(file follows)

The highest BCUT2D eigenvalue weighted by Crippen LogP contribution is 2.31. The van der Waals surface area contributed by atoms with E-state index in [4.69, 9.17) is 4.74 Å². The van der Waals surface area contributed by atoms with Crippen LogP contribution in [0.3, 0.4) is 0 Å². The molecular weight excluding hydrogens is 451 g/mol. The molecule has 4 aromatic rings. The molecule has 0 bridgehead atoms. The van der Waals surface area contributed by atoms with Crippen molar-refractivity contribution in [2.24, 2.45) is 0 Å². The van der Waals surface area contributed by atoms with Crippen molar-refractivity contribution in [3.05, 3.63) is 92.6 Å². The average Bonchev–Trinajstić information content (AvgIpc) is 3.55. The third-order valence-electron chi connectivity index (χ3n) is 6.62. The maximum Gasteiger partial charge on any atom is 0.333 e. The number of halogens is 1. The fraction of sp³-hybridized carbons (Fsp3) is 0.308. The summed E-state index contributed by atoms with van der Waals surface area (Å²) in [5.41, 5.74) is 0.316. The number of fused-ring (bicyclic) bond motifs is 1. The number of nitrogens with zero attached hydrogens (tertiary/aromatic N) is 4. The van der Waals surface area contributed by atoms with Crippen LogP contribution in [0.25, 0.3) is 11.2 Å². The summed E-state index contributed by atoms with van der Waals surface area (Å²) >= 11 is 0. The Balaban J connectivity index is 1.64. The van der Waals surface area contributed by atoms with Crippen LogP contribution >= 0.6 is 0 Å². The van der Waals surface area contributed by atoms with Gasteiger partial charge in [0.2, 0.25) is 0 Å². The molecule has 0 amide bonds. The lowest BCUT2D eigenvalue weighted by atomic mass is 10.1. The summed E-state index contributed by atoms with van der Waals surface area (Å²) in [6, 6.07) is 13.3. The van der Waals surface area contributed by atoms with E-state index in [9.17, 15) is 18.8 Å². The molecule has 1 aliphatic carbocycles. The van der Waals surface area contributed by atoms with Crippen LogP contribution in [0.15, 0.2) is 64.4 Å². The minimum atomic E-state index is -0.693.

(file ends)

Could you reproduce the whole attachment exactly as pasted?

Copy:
The highest BCUT2D eigenvalue weighted by Crippen LogP contribution is 2.31. The van der Waals surface area contributed by atoms with E-state index in [4.69, 9.17) is 4.74 Å². The van der Waals surface area contributed by atoms with Crippen LogP contribution in [0.3, 0.4) is 0 Å². The molecular weight excluding hydrogens is 451 g/mol. The molecule has 4 aromatic rings. The molecule has 0 bridgehead atoms. The van der Waals surface area contributed by atoms with Crippen molar-refractivity contribution in [2.24, 2.45) is 0 Å². The van der Waals surface area contributed by atoms with Crippen molar-refractivity contribution in [3.05, 3.63) is 92.6 Å². The average Bonchev–Trinajstić information content (AvgIpc) is 3.55. The third-order valence-electron chi connectivity index (χ3n) is 6.62. The maximum Gasteiger partial charge on any atom is 0.333 e. The number of halogens is 1. The fraction of sp³-hybridized carbons (Fsp3) is 0.308. The summed E-state index contributed by atoms with van der Waals surface area (Å²) in [5.41, 5.74) is 0.316. The number of fused-ring (bicyclic) bond motifs is 1. The number of nitrogens with zero attached hydrogens (tertiary/aromatic N) is 4. The van der Waals surface area contributed by atoms with Crippen LogP contribution in [0.25, 0.3) is 11.2 Å². The summed E-state index contributed by atoms with van der Waals surface area (Å²) >= 11 is 0. The Balaban J connectivity index is 1.64. The van der Waals surface area contributed by atoms with Crippen LogP contribution >= 0.6 is 0 Å². The van der Waals surface area contributed by atoms with Gasteiger partial charge in [0.2, 0.25) is 0 Å². The molecule has 0 amide bonds. The lowest BCUT2D eigenvalue weighted by atomic mass is 10.1. The summed E-state index contributed by atoms with van der Waals surface area (Å²) in [6, 6.07) is 13.3. The van der Waals surface area contributed by atoms with E-state index in [9.17, 15) is 18.8 Å². The molecule has 1 aliphatic carbocycles. The van der Waals surface area contributed by atoms with Crippen LogP contribution in [0.15, 0.2) is 64.4 Å². The minimum atomic E-state index is -0.693.